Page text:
ERBIL (Kurdistan 24) – A new report the United Nations ’Independent International Commission of Inquiry on Syria released on Thursday suggests armed groups in Afrin are guilty of war crimes.
“The Commission finds there are reasonable grounds to believe that armed group members in Afrin committed the war crimes of hostage-taking, cruel treatment, torture, and pillage,” the UN report stated.
“Due to the glaring absence of the rule of law, it similarly remains unclear whether Turkish forces were capable of exercising overall control over any armed groups present in the district,” it added.
The report contradicts the claim Turkish Presidential Spokesperson Ibrahim Kalin made in January that Turkey is committed to the safety of life and property of Syrians, including the Kurds.
“The lack of effective complaint mechanisms and a centralized judiciary, coupled with the presence of dozens of armed actors’ power-sharing on the sub-district level, created confusion among civilians about which institution was responsible for addressing specific grievances, including in cases of detention and property appropriation,” the report explained.
It also mentioned that infighting among armed groups and a series of car bombs had exacerbated an already unstable security situation.
According to the UN report, over 50 armed groups operate in Afrin, including Ahrar al-Sham, Amshad brigade, Faylaq al-Sham, Jaish al-Nukhba, Jaish al Sharqiya, Jabhat al-Shamiya, Nur al-Din al-Zanki, and Sumina Shah brigade, among others.
The residents in Afrin describe “general absence of the rule of law, with parties in control either unwilling or unable to provide effective redress or, in some cases, extorting bribes from victims in order to do so.” These developments come despite changes in administrative, judicial, and executive structures in the region.
Some residents pointed to the lack of discipline armed groups demonstrated, especially with their involvement in “pillaging, arbitrary detention, and abduction.”
The UN report said Afrin lacks “an effective security apparatus and attendant absence of the rule of law,” adding that “the most common violations perpetrated in Afrin involved frequent abductions by armed groups and criminal gangs.”
Just as in Idlib, “numerous physicians, pharmacists, and other civilians perceived as affluent or their children were abducted for ransom. In some instances, individuals were re-abducted after having been released.”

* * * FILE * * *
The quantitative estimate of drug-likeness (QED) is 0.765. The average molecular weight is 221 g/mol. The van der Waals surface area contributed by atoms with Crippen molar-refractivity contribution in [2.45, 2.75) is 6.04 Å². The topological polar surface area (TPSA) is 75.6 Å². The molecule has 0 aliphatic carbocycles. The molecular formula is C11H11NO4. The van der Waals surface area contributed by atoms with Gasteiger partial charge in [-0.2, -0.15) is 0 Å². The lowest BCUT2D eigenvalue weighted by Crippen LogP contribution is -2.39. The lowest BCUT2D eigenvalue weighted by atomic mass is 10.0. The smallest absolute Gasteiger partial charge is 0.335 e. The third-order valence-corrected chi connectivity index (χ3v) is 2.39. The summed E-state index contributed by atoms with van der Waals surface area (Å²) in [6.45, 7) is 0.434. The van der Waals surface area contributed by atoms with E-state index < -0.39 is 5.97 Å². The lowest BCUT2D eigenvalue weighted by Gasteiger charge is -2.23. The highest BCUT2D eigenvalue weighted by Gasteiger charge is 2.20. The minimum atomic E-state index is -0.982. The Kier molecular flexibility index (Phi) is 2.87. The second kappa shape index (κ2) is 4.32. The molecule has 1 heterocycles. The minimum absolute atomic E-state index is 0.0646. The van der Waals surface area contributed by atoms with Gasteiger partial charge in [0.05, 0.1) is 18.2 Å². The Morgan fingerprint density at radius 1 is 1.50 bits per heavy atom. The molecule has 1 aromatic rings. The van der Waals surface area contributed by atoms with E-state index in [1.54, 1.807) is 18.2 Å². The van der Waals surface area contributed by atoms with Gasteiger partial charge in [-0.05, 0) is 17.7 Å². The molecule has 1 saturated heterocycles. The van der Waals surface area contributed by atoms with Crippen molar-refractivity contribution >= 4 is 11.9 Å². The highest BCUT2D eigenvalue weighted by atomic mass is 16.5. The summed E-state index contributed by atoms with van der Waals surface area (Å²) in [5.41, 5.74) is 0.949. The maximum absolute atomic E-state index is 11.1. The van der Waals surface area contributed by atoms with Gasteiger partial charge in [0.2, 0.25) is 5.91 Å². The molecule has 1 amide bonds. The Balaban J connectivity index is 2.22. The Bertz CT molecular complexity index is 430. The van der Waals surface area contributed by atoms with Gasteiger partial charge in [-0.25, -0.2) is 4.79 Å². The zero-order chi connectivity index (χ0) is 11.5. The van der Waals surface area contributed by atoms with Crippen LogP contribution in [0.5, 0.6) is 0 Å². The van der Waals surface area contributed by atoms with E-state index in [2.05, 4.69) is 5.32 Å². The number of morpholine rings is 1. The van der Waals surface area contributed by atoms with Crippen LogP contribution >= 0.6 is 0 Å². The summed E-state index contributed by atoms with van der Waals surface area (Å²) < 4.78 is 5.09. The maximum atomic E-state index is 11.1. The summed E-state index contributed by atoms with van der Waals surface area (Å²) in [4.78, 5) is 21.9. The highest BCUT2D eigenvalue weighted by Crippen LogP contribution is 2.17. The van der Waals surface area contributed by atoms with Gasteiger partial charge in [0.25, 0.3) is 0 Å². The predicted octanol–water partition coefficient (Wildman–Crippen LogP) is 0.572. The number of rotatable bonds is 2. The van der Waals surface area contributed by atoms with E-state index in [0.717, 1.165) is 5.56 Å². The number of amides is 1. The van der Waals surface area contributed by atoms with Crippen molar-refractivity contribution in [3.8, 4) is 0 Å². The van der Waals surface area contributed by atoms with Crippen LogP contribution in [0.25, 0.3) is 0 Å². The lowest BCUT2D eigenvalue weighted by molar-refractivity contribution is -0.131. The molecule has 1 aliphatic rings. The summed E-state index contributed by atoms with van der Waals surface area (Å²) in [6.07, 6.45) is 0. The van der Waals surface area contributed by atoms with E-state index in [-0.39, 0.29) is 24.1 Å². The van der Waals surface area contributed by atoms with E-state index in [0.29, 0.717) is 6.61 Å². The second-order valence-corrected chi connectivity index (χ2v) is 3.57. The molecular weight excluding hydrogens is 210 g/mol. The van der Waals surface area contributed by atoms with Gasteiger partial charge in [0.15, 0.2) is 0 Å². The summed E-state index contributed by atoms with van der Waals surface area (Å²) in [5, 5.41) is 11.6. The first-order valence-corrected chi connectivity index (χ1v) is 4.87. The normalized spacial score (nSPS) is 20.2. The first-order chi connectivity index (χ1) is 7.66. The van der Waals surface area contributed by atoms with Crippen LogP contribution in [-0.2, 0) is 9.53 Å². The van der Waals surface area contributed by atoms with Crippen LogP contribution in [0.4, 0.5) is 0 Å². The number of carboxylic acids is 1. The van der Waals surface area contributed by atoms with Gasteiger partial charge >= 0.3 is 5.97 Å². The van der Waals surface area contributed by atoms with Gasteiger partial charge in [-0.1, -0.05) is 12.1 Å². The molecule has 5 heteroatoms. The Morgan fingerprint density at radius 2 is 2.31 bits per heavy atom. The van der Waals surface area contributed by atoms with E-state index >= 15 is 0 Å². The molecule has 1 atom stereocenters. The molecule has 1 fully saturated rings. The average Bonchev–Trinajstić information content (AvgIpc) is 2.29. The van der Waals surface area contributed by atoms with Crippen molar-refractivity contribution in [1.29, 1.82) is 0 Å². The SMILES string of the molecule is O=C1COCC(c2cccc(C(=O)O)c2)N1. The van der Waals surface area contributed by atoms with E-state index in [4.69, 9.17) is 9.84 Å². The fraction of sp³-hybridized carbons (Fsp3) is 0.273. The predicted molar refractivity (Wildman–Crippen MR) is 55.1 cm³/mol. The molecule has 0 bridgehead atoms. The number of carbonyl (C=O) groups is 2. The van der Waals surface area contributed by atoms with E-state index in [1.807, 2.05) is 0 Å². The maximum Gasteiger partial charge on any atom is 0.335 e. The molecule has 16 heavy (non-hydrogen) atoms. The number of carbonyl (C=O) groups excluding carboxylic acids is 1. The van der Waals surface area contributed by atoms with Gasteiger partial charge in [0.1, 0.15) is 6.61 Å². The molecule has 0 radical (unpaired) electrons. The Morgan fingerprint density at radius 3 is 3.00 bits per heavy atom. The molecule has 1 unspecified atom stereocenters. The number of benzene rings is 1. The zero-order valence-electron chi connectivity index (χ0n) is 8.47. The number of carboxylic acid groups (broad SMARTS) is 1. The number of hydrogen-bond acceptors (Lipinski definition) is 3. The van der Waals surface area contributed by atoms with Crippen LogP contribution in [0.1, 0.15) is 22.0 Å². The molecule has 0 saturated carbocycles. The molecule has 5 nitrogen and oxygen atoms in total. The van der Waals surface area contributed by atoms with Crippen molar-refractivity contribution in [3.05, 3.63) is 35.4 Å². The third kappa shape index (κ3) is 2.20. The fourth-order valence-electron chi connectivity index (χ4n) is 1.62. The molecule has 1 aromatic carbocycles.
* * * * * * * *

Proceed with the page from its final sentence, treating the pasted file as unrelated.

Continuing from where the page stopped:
The report noted that victims were often unable to identify their abductors, referring instead generally to armed groups, Free Syrian Army (FSA) affiliates, or criminal gangs.
Despite victims and their families in Afrin reporting such cases to military police, civilian police, and Turkish authorities, there was little effect, the UN report found.
“Numerous cases involving arbitrary arrests and detentions by armed group members also included credible allegations of torture and ill-treatment, often targeting individuals of Kurdish origin, including activists openly critical of armed groups and those perceived to be so,” it continued.
Arrests were occasionally followed by the confiscation of the victim’s property, including vehicles and livestock or the pillaging of their land, especially the cultivation of olive trees, which remains a significant source of income for thousands of farmers in the area, the UN report stated.
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Some analysts described the allegations as “very serious,” and suggested they could be used as “evidence of war crimes.”
Nicholas A. Heras, a Middle East security analyst at the Washington-based Center for a New American Security, said the behavior of Turkish-backed, Syrian rebels in Afrin “has been deplorable.”
“The US should also think twice about any force that Turkey would offer it for counter-[Islamic State] operations in northeastern Syria,” Heras told Kurdistan 24.
Editing by Karzan Sulaivany